In 1997, the FTC’s concerns over the Staples/Office Depot merger were primarily focused on the household consumer.  While investigating the merger, the FTC learned the companies engaged in a practice known as “zone pricing.”  Effectively, Staples and Office Depot stores would set prices for consumable office supplies such as pens, paper, ink and toner based on whether the other company—and/or OfficeMax—had a store nearby.  The data collected by the FTC confirmed this practice: prices for a basket of products was cheapest in markets where all three companies had a presence and most expensive in markets where only one company had a store.

Other businesses that sold office supplies, Target, Walmart, Costco and Amazon, meanwhile, were not well-positioned to take sales away at that time.  A customer shopping at Staples in 1997 did not have a smartphone with internet access to compare the in-store price against the online prices.  In fact, most customers did not have a cell phone in their pockets to call the local Walmart to see if the same office supplies might be available there for cheaper.

When the FTC elected not to challenge the Office Depot/OfficeMax merger in 2013, the agency issued a closing statement explaining that the market “changed significantly” since it challenged Staples/Office Depot, as increased competition from online retailers brought about new “pricing practices and other strategies.” Namely, office supply superstores have become compelled to match lower prices found online and at other stores that sell office supplies, because most of their in-store customers have the ability and tendency to compare prices at the point of sale.

In the same closing statement, the FTC introduced and dismissed, what at the time seemed to be a seemly innocuous concern—the potential for competitive harm in the sale of consumable office supplies through contracts to large multi-regional or national customers, whose “most demanding purchasing requirements” can typically be met by only a handful of potential suppliers.   However, according to the FTC a “substantial body of evidence” indicated that the Office Depot/OfficeMax merger was unlikely to “substantially lessen competition or harm large contract customers.”  Namely because the parties faced strong competition for large enterprise customers from Staples, direct selling by manufacturers, a variety of fringe competitors such as W.B. Mason Co., Inc. (that, according to the FTC, were growing in “number” and in “strength”), regional office supply competitors that participated in distribution network cooperatives, and potential competitors in adjacent product categories, such as janitorial and industrial products, who could leverage their existing contractual relationships with large office supply customers to enter the office supply distribution market.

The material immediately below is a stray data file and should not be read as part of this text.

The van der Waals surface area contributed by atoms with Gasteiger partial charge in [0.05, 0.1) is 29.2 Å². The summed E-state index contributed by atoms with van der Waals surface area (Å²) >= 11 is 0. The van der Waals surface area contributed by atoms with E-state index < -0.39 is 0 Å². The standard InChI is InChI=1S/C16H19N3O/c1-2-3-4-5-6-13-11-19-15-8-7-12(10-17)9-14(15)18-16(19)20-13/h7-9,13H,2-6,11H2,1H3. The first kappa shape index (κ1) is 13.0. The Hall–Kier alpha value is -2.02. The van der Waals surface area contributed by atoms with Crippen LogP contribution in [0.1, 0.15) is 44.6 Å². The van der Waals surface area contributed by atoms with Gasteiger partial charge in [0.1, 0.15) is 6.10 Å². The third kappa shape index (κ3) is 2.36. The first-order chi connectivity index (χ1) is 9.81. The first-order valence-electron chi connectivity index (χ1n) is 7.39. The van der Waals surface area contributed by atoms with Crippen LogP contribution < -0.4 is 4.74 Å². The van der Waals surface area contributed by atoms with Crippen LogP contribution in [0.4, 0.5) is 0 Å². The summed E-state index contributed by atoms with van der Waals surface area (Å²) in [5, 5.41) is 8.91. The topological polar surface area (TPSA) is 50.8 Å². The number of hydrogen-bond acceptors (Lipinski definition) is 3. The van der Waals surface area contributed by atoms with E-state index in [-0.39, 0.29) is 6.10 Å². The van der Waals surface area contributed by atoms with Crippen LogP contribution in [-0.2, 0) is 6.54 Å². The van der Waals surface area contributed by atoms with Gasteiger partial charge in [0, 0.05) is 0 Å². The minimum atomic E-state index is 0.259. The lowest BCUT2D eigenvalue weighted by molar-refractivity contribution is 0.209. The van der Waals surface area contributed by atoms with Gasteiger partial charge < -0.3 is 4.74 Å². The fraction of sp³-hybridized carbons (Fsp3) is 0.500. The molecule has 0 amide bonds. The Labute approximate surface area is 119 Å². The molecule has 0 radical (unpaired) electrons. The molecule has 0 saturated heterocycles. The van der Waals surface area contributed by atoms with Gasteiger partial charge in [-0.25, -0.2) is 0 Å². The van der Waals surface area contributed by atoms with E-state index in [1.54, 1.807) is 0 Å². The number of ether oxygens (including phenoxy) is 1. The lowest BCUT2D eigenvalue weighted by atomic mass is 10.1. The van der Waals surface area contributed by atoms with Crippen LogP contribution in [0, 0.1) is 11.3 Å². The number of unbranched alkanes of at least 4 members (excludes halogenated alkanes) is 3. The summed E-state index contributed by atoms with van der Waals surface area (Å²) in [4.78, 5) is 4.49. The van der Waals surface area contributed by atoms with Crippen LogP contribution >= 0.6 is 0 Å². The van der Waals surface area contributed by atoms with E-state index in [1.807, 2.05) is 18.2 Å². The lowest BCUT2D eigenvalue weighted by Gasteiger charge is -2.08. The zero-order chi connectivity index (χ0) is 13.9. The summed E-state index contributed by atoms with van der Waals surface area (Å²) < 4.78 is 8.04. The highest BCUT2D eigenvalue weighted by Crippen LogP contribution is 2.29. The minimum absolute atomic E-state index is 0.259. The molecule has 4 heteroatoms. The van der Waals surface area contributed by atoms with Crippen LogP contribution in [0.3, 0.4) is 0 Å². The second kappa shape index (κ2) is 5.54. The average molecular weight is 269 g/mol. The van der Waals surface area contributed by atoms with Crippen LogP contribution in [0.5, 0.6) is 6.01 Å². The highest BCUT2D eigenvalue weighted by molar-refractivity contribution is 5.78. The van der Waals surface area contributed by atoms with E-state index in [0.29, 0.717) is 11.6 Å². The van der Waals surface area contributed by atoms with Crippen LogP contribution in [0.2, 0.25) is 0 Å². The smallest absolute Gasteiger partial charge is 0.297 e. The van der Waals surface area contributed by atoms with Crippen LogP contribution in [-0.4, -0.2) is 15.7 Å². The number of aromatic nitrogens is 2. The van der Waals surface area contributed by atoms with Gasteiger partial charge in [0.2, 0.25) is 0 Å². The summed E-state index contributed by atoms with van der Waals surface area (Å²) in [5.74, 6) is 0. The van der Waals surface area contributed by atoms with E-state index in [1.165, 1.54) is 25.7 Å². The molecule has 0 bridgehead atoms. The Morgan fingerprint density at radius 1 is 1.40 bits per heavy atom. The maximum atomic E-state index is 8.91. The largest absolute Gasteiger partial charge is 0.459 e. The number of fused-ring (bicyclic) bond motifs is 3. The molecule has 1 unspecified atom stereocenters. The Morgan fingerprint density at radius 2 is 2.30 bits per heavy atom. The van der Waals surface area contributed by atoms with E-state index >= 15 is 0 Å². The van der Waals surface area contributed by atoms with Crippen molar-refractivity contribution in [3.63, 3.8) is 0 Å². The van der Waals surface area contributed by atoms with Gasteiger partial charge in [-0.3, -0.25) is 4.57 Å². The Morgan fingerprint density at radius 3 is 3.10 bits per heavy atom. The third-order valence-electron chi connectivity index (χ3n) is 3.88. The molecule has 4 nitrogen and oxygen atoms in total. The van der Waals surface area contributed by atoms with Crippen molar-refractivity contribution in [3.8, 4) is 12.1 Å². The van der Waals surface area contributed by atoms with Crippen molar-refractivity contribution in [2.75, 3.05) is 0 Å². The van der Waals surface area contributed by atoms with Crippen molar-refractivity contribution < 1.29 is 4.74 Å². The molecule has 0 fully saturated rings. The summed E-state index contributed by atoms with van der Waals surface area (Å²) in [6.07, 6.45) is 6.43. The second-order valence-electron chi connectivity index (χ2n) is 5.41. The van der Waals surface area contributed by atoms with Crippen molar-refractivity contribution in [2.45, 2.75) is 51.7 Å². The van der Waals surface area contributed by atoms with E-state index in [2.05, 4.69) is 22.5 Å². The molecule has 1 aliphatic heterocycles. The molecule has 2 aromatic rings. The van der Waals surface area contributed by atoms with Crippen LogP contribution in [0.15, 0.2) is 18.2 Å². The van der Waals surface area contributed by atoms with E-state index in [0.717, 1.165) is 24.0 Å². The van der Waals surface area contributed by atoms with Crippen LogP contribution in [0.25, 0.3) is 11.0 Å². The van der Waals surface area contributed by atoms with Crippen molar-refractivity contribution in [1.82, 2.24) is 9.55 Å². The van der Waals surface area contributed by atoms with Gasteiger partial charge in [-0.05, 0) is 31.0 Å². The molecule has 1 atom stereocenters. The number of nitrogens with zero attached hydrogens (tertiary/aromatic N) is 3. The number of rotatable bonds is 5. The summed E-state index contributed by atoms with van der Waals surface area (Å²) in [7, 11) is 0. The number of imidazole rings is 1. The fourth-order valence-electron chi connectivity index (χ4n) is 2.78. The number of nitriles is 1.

Perhaps because of the rosy outlook of office supply superstore competition that the FTC painted in its November 1, 2013 statement closing the Office Depot/OfficeMax merger without action, Staples and Office Depot waited only 15 months to announce their second attempt at merging.  While the FTC—consistent with its findings in Office Depot/OfficeMax—took no issue with the mergers effect on household customers, the FTC’s seemingly innocuous discussion of the large multi-regional and national customers evolved into the FTC’s new narrative of harm, as it challenged the second Staples/Office Depot merger exclusively on those grounds and won decisively at trial.

The FTC’s 2016 complaint conflicts with its Office Depot/OfficeMax closing statement.  

As explained above, in the 2013 closing statement for Office Depot/Office Max, the FTC indicated that non-office supply superstores such as W.B. Mason Co., Inc., regional office supply competitors working with office supply wholesalers and participating in distribution network cooperatives; and potential competitors in adjacent product categories, such as janitorial and industrial products, were all well-positioned to meet the needs of large multi-regional and national customers.

But in its 2016 complaint against Staples/Office Depot, the FTC explains that these competitors, could not “meaningfully constrain a post-Merger Staples” due to “some combination of higher costs and thus higher prices, limited geographic footprints, and/or logistical and coordination challenges” as well as limitations in “scale and capabilities.”